A Worthy Opponent

September 13, 2010
By eabidor BRONZE, Boylston, Massachusetts
eabidor BRONZE, Boylston, Massachusetts
2 articles 0 photos 0 comments

Favorite Quote:
"I have learned to use the word 'impossible' with the greatest caution"
Wernher von Braun,
Pioneer of human space flight and designer of the Saturn V Apollo rocket

I like to think that I am the most competitive person in the world. What’s more, I am always 100% certain that I can overcome my competitors. I know this because I only see one opponent that is a worthy adversary: myself. I have learned that taking on the other 6.8 billion people out there always ensures there’s somebody who can do what you’re trying to do much better than you can. Needless to say, that’s a bummer. Unfortunately, I didn’t always have that understanding. It didn’t matter whether I was good or bad in math, science, English, or any of my other classes – I wasn’t satisfied until I was the best. That was a lot to live up to, and ironically all that jealousy over anyone who got three points higher than me on that test was usually what got me distracted enough to get a lower grade.

In seventh grade, I joined my school math club, and soon after that, I found myself attending my first ever math competition. Now remember, I didn’t show the best of me when it came to competition, so you must imagine my distress upon arriving in a room full of kids just like me. All around me were students reciting foreign formulas and talking about past first place wins. The topics mixed problems in algebra, logic, geometry, and other subjects in math. I felt as if everyone around me knew more than I did. It looked as if all those hours practicing on long division weren’t going to save me. I can still remember the disgusting feeling of the sweat starting to soak my shirt and my heart bumping around in the roll cage that was my chest. While everyone else was looking down at the page, furiously scribbling the solutions down, I was looking at them, wondering why they could do this and I couldn’t. I felt the swell of shame rising in my throat. I stared down at my page, ready to tear apart the pamphlet of questions. A teardrop, or possibly a droplet of sweat, I can’t remember which, fell onto the page. I cleared it off and tried to make out what the text said. It was a logic problem giving scattered pieces of information about a group of individuals, asking the solver to use logic to connect all the pieces. I thought back to the limited information I got from the first couple math club meetings, and I recognized the problem. I repeated all the steps I could remember- draw out a matrix, fill in the information you know – and from there I realized how simple it really was, making it more a matter of elimination than real reasoning. With the first problem answered, others also revealed connections back to what I had learned. Soon enough I was furiously scribbling down solutions. My mind wasn’t on the contestants around me but rather on the problems in front of me. Later on, I received a fourth place certificate, tied with about five other students – not bad out of a group of over eighty.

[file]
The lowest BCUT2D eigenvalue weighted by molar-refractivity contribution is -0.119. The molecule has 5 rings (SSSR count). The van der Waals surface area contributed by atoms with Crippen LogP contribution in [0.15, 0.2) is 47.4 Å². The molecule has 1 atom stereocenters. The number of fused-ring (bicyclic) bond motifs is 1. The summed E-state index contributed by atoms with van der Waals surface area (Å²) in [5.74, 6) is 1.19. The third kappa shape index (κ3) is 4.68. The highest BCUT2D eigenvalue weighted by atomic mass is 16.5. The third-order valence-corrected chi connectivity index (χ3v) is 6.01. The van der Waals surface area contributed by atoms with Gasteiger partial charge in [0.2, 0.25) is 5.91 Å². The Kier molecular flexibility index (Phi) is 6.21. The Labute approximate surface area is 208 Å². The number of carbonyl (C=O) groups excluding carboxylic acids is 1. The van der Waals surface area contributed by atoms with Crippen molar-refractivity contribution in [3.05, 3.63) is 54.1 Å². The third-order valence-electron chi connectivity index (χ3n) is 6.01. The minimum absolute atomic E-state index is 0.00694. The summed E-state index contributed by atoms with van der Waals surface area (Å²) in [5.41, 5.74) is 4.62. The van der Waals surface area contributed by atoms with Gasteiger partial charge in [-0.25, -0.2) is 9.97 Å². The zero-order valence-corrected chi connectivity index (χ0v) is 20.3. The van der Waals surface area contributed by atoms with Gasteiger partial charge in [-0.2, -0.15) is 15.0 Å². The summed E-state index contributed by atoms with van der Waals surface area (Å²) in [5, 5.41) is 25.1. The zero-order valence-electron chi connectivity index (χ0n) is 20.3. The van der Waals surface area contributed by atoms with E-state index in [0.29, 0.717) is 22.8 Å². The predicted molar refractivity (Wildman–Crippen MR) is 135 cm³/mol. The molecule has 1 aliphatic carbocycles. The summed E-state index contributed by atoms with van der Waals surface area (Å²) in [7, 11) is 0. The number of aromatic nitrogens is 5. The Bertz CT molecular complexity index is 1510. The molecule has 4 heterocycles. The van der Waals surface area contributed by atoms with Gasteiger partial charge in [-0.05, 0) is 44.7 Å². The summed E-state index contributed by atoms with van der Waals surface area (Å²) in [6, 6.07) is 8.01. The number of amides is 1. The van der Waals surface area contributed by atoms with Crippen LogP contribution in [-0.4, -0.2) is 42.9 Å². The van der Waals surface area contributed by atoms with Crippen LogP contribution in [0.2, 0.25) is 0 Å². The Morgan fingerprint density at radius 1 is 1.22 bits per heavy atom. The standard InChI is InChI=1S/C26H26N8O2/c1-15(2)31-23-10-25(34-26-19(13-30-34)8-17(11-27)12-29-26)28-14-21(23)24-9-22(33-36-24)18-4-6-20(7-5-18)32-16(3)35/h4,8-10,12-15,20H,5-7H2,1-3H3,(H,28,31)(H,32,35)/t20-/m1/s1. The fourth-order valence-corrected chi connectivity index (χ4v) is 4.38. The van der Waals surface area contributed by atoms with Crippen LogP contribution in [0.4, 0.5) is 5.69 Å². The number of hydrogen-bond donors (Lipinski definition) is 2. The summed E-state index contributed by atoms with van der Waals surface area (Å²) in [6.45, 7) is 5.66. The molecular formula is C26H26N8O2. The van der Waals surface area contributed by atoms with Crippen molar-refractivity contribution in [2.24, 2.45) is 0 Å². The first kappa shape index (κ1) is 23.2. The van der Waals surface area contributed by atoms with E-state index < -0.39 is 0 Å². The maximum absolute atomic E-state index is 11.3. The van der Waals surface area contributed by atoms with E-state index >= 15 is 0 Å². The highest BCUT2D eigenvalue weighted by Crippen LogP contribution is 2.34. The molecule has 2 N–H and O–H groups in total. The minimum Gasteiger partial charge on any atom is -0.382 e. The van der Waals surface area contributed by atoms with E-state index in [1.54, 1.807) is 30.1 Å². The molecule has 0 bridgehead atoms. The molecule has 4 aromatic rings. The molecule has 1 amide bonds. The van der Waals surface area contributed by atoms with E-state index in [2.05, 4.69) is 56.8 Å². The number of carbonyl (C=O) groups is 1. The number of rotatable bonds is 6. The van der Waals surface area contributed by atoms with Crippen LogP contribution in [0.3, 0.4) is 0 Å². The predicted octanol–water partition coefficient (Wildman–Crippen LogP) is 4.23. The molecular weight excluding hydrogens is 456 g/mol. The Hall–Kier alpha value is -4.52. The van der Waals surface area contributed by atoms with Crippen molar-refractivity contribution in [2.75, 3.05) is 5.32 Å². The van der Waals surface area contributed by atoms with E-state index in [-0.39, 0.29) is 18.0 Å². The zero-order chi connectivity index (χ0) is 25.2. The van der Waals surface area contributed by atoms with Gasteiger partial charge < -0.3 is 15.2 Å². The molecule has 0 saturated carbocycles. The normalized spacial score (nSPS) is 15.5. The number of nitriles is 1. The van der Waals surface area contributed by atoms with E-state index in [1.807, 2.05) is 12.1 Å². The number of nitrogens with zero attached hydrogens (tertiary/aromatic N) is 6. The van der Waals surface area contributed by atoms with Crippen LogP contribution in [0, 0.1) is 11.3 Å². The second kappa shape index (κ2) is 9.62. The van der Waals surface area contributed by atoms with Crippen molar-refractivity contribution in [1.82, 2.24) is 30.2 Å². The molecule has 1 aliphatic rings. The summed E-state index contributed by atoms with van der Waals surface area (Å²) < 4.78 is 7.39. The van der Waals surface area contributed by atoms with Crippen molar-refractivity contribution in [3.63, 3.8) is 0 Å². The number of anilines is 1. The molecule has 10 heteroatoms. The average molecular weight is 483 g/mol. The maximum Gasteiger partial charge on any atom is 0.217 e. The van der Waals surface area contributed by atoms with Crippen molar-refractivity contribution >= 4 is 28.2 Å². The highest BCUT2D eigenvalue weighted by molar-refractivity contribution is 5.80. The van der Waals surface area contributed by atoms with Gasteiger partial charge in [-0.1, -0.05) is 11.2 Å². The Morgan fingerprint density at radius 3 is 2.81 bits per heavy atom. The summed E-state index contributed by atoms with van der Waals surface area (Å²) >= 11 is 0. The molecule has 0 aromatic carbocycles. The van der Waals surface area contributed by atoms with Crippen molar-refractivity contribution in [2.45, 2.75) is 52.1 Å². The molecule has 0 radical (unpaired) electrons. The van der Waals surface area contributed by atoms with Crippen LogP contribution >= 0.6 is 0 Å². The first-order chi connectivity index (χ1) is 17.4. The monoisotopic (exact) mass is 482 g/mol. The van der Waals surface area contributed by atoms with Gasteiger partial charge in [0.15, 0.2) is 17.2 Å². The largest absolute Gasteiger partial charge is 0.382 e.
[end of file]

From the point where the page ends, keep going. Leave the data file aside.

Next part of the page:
This is a key event when I think of experiences that have influenced my outlook and work ethic. It taught me that as long as I am beating my own personal records, I will always be improving myself. It taught me that comparing myself to others will inevitably lead to frustration. I now realize that in order to win, you have to overcome the only real opponent out there: yourself.

The author's comments:
This essay was one I wrote really kind of out of the blue. I was reading an essay prompt telling me to describe an influential event in my life, and for whatever reason this popped into my mind.

Similar Articles


This article has 0 comments.

Parkland Book